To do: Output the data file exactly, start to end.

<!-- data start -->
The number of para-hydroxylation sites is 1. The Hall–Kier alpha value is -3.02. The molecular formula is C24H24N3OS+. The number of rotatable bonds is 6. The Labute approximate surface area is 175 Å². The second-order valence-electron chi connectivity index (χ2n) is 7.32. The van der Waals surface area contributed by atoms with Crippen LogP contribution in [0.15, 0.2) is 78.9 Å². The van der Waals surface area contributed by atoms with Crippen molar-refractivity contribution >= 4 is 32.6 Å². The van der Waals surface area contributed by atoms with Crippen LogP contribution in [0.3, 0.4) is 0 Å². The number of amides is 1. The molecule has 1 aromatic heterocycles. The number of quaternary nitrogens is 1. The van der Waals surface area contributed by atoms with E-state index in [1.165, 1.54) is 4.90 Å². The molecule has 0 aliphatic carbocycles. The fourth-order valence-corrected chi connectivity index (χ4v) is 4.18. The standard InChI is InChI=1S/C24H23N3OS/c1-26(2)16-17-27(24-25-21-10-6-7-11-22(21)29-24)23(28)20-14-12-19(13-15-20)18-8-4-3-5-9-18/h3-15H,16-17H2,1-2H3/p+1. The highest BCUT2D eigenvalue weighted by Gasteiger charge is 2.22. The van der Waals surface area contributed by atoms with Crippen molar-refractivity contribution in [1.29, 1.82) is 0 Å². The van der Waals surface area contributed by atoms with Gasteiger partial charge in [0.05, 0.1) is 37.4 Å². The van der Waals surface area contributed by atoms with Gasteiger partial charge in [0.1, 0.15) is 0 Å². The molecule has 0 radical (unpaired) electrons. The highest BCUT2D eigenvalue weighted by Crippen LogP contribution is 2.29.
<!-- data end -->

The number of para-hydroxylation sites is 1. The Hall–Kier alpha value is -3.02. The molecular formula is C24H24N3OS+. The number of rotatable bonds is 6. The Labute approximate surface area is 175 Å². The second-order valence-electron chi connectivity index (χ2n) is 7.32. The van der Waals surface area contributed by atoms with Crippen LogP contribution in [0.15, 0.2) is 78.9 Å². The van der Waals surface area contributed by atoms with Crippen molar-refractivity contribution >= 4 is 32.6 Å². The van der Waals surface area contributed by atoms with Crippen LogP contribution in [0.3, 0.4) is 0 Å². The number of amides is 1. The molecule has 1 aromatic heterocycles. The number of quaternary nitrogens is 1. The van der Waals surface area contributed by atoms with E-state index in [1.165, 1.54) is 4.90 Å². The molecule has 0 aliphatic carbocycles. The fourth-order valence-corrected chi connectivity index (χ4v) is 4.18. The standard InChI is InChI=1S/C24H23N3OS/c1-26(2)16-17-27(24-25-21-10-6-7-11-22(21)29-24)23(28)20-14-12-19(13-15-20)18-8-4-3-5-9-18/h3-15H,16-17H2,1-2H3/p+1. The highest BCUT2D eigenvalue weighted by Gasteiger charge is 2.22. The van der Waals surface area contributed by atoms with Crippen molar-refractivity contribution in [1.29, 1.82) is 0 Å². The van der Waals surface area contributed by atoms with Gasteiger partial charge in [0.05, 0.1) is 37.4 Å². The van der Waals surface area contributed by atoms with Gasteiger partial charge in [0.1, 0.15) is 0 Å². The molecule has 0 radical (unpaired) electrons. The highest BCUT2D eigenvalue weighted by Crippen LogP contribution is 2.29.